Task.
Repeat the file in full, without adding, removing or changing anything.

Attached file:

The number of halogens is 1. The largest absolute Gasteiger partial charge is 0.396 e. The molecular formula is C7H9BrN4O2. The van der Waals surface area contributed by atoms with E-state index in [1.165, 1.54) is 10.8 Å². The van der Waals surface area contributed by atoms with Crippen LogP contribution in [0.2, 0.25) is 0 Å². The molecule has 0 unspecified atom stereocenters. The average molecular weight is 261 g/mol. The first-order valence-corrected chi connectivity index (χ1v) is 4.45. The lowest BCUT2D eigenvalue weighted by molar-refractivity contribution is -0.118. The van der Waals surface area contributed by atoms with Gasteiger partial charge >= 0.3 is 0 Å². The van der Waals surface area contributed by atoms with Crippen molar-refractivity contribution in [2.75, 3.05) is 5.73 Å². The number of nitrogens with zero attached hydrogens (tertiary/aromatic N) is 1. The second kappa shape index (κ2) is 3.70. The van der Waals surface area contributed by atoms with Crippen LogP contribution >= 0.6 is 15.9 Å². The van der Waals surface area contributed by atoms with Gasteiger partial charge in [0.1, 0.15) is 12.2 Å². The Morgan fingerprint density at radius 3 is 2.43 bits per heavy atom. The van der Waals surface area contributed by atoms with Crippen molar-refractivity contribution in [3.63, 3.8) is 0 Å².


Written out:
The number of halogens is 1. The largest absolute Gasteiger partial charge is 0.396 e. The molecular formula is C7H9BrN4O2. The van der Waals surface area contributed by atoms with E-state index in [1.165, 1.54) is 10.8 Å². The van der Waals surface area contributed by atoms with Crippen LogP contribution in [0.2, 0.25) is 0 Å². The molecule has 0 unspecified atom stereocenters. The average molecular weight is 261 g/mol. The first-order valence-corrected chi connectivity index (χ1v) is 4.45. The lowest BCUT2D eigenvalue weighted by molar-refractivity contribution is -0.118. The van der Waals surface area contributed by atoms with Gasteiger partial charge >= 0.3 is 0 Å². The van der Waals surface area contributed by atoms with Crippen molar-refractivity contribution in [2.75, 3.05) is 5.73 Å². The number of nitrogens with zero attached hydrogens (tertiary/aromatic N) is 1. The second kappa shape index (κ2) is 3.70. The van der Waals surface area contributed by atoms with Crippen LogP contribution >= 0.6 is 15.9 Å². The van der Waals surface area contributed by atoms with Gasteiger partial charge in [0.1, 0.15) is 12.2 Å². The Morgan fingerprint density at radius 3 is 2.43 bits per heavy atom. The van der Waals surface area contributed by atoms with Crippen molar-refractivity contribution in [3.63, 3.8) is 0 Å².